Keycloak is an Access Management System which can be used for single sign-on, social login, user federation, etc. In a nutshell, it's a tool that can be used to manage user authentication and authorization for free. It's open source, and the source code can be accessed from its GitHub repository.

Identity Verification with Keycloak

It supports authentication mechanisms like username/password, social login, SAML, etc. When a user signs up for an application with Keycloak integrated, a unique identifier is provided, which can be used to identify our user. Whenever the user logs in, an access token is issued along with a refresh token. The access token contains information about the user, like their ID, permissions, roles, etc.

To administer Keycloak, a web console is provided, which allows managing users and their roles and permissions. It also provides a feature to impersonate the user and access applications. This is especially useful when debugging.

Keycloak can also be configured for users to log in via Google, Facebook, etc. Anything that uses the OpenID protocol is compatible to be used with Keycloak.

Deploying Keycloak

To deploy Keycloak, we will need to do a few things, and they are:

Configure Nginx reverse proxy

Create an Nginx virtual host configuration in the sites-available directory.

server {

    proxy_read_timeout 600s;
    proxy_connect_timeout 600s;
    proxy_send_timeout 600s;
    proxy_buffer_size 128k;
    proxy_buffers 4 256k;
    proxy_busy_buffers_size 256k;


    listen [::]:443 ssl;
    listen 443 ssl;

    location / {
        proxy_pass; #we'll host keycloak at localhost:8080
        include proxy_params;

    ssl_certificate /home/ubuntu/keycloak/certs/full-chain.crt;
    ssl_certificate_key /home/ubuntu/keycloak/certs/privkey.pem;
    #These are provided by certbot, if you're sourcing the certificate from sources other than certbot, remove these two lines below.
    include /etc/letsencrypt/options-ssl-nginx.conf;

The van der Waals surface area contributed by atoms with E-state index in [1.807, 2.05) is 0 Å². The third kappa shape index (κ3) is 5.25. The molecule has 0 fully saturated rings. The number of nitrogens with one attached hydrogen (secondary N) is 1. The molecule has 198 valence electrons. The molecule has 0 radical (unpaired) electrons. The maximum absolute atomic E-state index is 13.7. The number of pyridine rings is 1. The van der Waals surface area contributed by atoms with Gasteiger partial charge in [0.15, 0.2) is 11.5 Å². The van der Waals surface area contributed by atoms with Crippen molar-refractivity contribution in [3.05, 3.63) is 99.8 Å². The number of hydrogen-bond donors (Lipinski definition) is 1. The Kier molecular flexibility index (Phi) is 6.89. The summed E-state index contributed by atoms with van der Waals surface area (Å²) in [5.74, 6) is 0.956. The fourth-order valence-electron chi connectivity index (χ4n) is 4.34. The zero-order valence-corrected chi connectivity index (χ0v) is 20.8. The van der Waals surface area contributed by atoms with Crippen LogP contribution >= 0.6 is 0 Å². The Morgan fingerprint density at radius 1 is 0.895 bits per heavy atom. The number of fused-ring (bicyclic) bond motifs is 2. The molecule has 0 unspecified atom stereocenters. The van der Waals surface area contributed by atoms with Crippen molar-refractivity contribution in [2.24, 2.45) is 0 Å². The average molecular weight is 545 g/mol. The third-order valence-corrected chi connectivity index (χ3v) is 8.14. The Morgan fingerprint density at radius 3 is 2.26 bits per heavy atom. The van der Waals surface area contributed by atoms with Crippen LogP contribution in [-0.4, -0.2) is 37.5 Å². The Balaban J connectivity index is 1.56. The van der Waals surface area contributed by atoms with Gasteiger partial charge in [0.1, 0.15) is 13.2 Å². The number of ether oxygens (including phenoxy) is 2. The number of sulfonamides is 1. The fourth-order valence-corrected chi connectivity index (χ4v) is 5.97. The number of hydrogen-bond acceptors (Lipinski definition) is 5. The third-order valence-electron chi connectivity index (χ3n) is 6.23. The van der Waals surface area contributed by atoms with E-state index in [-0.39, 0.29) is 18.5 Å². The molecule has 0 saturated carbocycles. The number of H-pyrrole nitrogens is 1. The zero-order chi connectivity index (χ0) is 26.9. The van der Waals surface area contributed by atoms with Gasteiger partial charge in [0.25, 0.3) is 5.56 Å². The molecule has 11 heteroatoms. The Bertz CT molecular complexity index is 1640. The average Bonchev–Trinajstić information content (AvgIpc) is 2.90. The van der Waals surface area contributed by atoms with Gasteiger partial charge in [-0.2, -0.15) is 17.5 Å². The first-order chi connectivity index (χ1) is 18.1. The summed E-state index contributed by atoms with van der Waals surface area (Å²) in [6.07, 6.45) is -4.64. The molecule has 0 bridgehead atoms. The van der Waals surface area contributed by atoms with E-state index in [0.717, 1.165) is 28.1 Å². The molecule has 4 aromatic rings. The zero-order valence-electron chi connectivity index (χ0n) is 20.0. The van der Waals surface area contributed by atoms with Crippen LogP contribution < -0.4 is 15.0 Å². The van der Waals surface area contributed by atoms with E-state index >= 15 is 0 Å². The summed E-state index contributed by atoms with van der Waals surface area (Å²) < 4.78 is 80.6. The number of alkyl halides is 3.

ssl_dhparam /etc/letsencrypt/ssl-dhparams.pem;
Nginx configuration

Now, symlink this file to the sites-enabled directory using the following command:

ln -s /etc/nginx/sites-available/ /etc/nginx/sites-enabled
Symlink Keycloak configuration in sites-available to sites-enabled

In the nginx.conf file, add the following line inside the http block.

include /etc/nginx/sites-enabled/*;
Entry to be added inside http block in nginx.conf

This will make sure that Nginx reads the configuration from the sites-enabled directory, where we have saved the Keycloak hosting config.

Provision SSL certificates

Let's generate SSL certificates for the Keycloak server. I will use Let's Encrypt as my CA and Certbot to generate and manage my certificates.

In the server, install Certbot.

sudo apt update && sudo apt install certbot
Installing Certbot

Make sure you have a domain name pointing towards your server. To verify, you can simply use nslookup and dig.

First, check the public IP of your server. Here, I'm using the domain for reference purposes only. Your domain will be different from mine. We will send an http request to to check our public IPV4 address using curl.

Run the following command from inside the server.

To check public IPV4 address

Now run the following:

To check the IPV4 address of the domain name

This will provide the IP address of the domain name.

Make sure your domain name resolves to your server's public IPV4 address.

Finally, we'll generate our SSL certificates.

certbot --nginx --register-unsafely-without-email
Command to generate SSL certificates

You can remove the --register-unsafely-without-email flag to use an email address. The email address will be used to provide expiry notices and other important information related to your SSL certificates.

The generation command should be interactive enough for you to understand and follow the provided instructions.